Monday, January 27, 2014

9: Order of Operations is Wrong

I've always liked the version to the right as it displays the order of operations in a hierarchical fashion, which helps to eliminate a lot of the issues that students have.

They memorized PEMDAS and assume that M comes before D, such that $30 \div 6 * 5 = 1$, when the intent was for $30 \div 6$, then $5*5$.

Here's another: " $10^2 - 5^2 \div 5$.

The order of operations is most appropriately a way to ensure that everyone can communicate in a consistent fashion, that there isn't really a "natural reason" as much as there was a human one. "It's just an arbitrary rule" was one of the most-viewed posts on MathCurmudgeon, relating the story of an expression  that only 30% of over 300,000 Facebook users got right. (And because Facebook is what it is, they were all certain that they were correct.)
$6-1*0+2 \div 2$
 ... but here is an interesting viewpoint. What is your take on it?

If you went to elementary school in the United States (or much of the rest of the world) you almost certainly learned about something boringly called the "order of operations" - a set of rules for whether or not you should do multiplication before addition or addition before subtraction to get the right answer on your math test.
Except, you don't always get the right answer, or even, one answer - I mean, is 8-2+1 equal to 5 or 7? and is 6/3/3 equal to two thirds or six? - the problem is, focusing on the order of operations can lead to ambiguity and obscures the real, underlying, and often beautiful mathematics.

A mathematician will tell you that 8-2+1 is really 8+(-2)+1, which is unambiguously equal to 7, even though the so-called "order of operations" standard in the US tells you the answer is 5. If you want five for your answer, then you really need some parentheses! But why is this ambiguity even possible? Because fundamentally, all of these operations are simply different procedures that start with two numbers and combine them in some way to give you a single number. Each operation takes two numbers as input - two, and no more. If you want to be entirely unambiguous (and pedantic), every single pair of numbers in an algebraic expression should be inside parentheses, and then there's no need to know ANY order of operations - just evaluate the innermost parentheses first, and work outwards, collapsing them down pairwise like a championships bracket.

But it turns out that's not the only way - it's possible to CHANGE the order in which you do the operations, to rearrange the parentheses, as long as you know what the underlying mathematics IS. For example, if you want to add (3+4) and then multiply the result by 5, you can either do the addition first and get 7 times 5 = 35, or you can do the multiplication first as long as you know that multiplication "distributes" across all the terms in the parentheses... that is, (5*3) plus (5*4) = 15 plus 20 = 35 - the same answer! And how do we know multiplication distributes? One way is to draw rectangles... but I've done that before.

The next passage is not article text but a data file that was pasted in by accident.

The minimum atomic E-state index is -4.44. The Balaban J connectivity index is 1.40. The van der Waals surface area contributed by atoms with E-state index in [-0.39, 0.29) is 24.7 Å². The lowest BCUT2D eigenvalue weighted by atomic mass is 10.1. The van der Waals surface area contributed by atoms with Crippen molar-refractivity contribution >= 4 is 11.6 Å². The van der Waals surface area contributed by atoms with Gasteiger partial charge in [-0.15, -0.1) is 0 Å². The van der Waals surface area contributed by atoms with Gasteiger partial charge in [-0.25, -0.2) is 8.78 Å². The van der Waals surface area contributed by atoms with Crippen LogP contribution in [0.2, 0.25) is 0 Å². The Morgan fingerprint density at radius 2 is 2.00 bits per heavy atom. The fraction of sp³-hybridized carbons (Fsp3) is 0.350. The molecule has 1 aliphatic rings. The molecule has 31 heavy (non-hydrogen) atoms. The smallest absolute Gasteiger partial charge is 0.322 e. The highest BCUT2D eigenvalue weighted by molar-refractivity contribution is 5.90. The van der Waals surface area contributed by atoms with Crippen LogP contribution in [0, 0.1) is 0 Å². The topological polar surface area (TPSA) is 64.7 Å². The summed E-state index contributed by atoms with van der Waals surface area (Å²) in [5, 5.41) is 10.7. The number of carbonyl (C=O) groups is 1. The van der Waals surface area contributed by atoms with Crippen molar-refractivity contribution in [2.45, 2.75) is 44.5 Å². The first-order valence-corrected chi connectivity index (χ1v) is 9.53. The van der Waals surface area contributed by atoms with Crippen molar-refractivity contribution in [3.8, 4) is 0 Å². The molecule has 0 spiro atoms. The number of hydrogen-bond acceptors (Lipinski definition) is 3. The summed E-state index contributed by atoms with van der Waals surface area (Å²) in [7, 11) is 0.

The same rearranging can be done for exponentiation and multiplication: (3*2) all squared (or 6^2=36) is the same as 3 squared times 2 squared - 36; It even works for addition and subtraction: 5 minus (1+2) is (5 minus 1) minus 2.
So, the true order of operations is this: use parentheses, and learn what exponentiation, multiplication, addition and the rest are REALLY doing - then you can proceed however you want.

That's not to say that we don't have a conventional order of operations in mathematics... I mean, deciding that we evaluate multiplication before addition allows us to get rid of lots and lots of redundant parentheses, and noticing that (1+2)+3 = 1+ (2+3) and 2*(3*4)=(2*3)*4 removes a ton more... but the point is that those parentheses are still there, still implied - just like how 3 minus 4 is secretly implying 3+ negative 4 and 3 divided by 4 is really 3 times one fourth. But any time the result might be ambiguous, you really need to use parentheses. Then you can proceed in whatever order you want.

The order of operations learned in school, however, is different - it's a mechanical set of instructions that dictates just one of many ways you can do algebra - it locks you into a single path through the beautiful mathematical landscape, which, while necessary for a computer whose goal is merely to give you the right answer, doesn't really give any insight onto WHAT IT IS that you're doing when you do algebra.

So, while, the order of operations isn't technically wrong, because most of the time it'll give you the right answer, it's morally wrong, because it turns humans into robots.


  1. A mathematician will tell you that 8-2+1 is really 8+(-2)+1, which is unambiguously equal to 7, even though the so-called "order of operations" standard in the US tells you the answer is 5.

    This statement is wrong. Order of Operations says to do addition and subtraction in order from left to right. Thus 8-2 =6 and 6+1=7. I don't know where they get that the "US" standard says 5 is the answer.

  2. I agree with Anonymous. When operations are at the same hierarchy level (as addition and subtraction are, or as multiplication and division are), the evaluation proceeds from left to right. Of course, no one (outside of some school texts and poorly designed test questions) ever writes something like "6 times 2 divided by 4" without parentheses.